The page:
Hello, Lindsay. I found your blog by following a link on the Scepcop website. Although you describe it – possibly quite accurately – as a steaming pile of kookiness, I see it more as a sort of virtual lunatic asylum, with the loonies in charge. When I visit their site, I do so in much the same way that Victorian ladies and gentlemen would pay a penny to tour the St Mary of Bethlehem Hospital (Bedlam) and watch the lunatics make complete arses of themselves. And like those genteel Victorian folk, I come away feeling a mixture of amusement and distaste.

    You must have hit a nerve with Scepcop; I see they have descended on your blog en masse, and seem to be trying to overwhelm you, so you must have them worried. Or perhaps they think you are new to blogging so you will be easy to intimidate. I must say, though, you are giving a good account of yourself so I encourage you to keep it up. You don’t need to feel that you are on your own.

    Funnily enough, I would recommend their site to rational people (if they want a laugh), but especially to students of logic as a goldmine of logical fallacies. One thing that makes me laugh out loud is the fact that they accuse sceptics of using logical fallacies, and at the same time every argument they put forward to support their delusions are themselves fallacy-ridden. The irony is completely lost on them.

    Winston Woo in particular is completely impervious to reason, as you will discover if you go to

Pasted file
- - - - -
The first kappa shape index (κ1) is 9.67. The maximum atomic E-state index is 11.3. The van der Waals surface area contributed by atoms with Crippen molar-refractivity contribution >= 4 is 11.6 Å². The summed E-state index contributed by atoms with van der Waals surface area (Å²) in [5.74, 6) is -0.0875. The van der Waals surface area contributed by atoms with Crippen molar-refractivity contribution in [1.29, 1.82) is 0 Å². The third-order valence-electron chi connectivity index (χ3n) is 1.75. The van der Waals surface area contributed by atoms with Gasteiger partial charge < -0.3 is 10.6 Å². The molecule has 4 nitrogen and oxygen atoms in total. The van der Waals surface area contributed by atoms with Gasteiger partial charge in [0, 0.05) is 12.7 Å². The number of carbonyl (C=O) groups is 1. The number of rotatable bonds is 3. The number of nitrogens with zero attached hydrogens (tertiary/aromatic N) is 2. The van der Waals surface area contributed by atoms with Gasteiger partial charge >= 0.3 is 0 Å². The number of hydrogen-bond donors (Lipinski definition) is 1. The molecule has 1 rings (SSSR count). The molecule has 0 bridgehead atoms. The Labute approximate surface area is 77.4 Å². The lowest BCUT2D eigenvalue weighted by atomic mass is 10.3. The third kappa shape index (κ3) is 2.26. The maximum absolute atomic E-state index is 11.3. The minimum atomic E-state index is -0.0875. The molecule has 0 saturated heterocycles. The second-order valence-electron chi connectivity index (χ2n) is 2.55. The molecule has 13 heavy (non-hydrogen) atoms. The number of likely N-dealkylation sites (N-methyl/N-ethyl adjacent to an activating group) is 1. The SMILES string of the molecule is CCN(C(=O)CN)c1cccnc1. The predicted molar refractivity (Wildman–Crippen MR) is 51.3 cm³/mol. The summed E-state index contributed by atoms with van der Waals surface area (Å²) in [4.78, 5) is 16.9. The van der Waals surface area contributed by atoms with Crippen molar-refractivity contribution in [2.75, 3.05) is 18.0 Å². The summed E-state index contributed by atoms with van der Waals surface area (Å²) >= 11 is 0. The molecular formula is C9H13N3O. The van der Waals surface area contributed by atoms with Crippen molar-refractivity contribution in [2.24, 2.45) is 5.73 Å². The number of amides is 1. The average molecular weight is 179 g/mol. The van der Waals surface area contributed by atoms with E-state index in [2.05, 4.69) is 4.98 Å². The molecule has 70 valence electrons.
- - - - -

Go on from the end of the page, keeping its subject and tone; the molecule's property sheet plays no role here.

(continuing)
http://www.skeptico.blogs.com/skeptico/2008/11/winston-wu-woo-rebuttal.html

    Winston’s “thesis” on sceptics has been neatly sliced and diced and handed back to him on a metaphorical platter. If you want to see what I mean about logical fallacies, this article is an eye-opener. Winston doesn’t understand it, though. While he accuses people who want actual evidence of the paranormal of “pathological skepticism”, he and his acolytes are blissfully unaware of the fact that they themselves are “pathologically gullible.”

    Take a look at Skeptico and follow the link there to a comprehensive rebuttal of the nonsense that Winston espouses.

    Best regards.

  49. 49 linzeebinzee August 16, 2009 at 2:42 pm

    Hi Swiftsure, thanks for the link & the encouragement!

    I’ve stopped trying to respond to the comments giving me links to what they call evidence because it’s not taking me anywhere…I realized that I was asking for evidence but not for anything specific so it was a meaningless exercise, and an error on my part.

    I do agree with you though that SCEPCOP is a great place to visit just to get a feel for the kinds of arguments people are making in favour of the paranormal, and to test out your own critical thinking.

    You point out that they commit the very logical fallacies that they accuse skeptics of using…I also find it funny that they accuse me of being brainwashed by James Randi, but then they seem to hang on to Dean Radin’s every word…

  50. 50 Pyrrho August 27, 2009 at 10:16 am

    It would appear you’ve swapped Jesus for James, my dear. James Randi has been found to lie his way out of many a predicament as has his fellow pseudo-skeptic, KRAMER (especially revealing is KRAMER’s incident with Peebrain in recent years). Distorting the truth and inventing emails in a sad attempt to to make his position more acceptable to those on JREF forums that found his actions distasteful. Especially revealing was KRAMER’s admission that he’d edited emails from Peebrain and then swore blind that he didn’t create the “email that popped up from nowhere”. To anyone with any knowledge of misdirection and deception, that’s precisely what a guilty person will do in such circumstances: admit to the lesser crime in hopes of the greater lie being overlooked. And it worked. With all those great skeptics over there at JREF, not one of them questioned him on it. Instead they all bowed down and worshipped him for his “honesty”. I ask you, where’s the skepticism there? Had an opponent of theirs said the same thing, I’m reasonably certain they’d have seen through the charade but, again, where James and his acolytes are concerned, blind faith, man.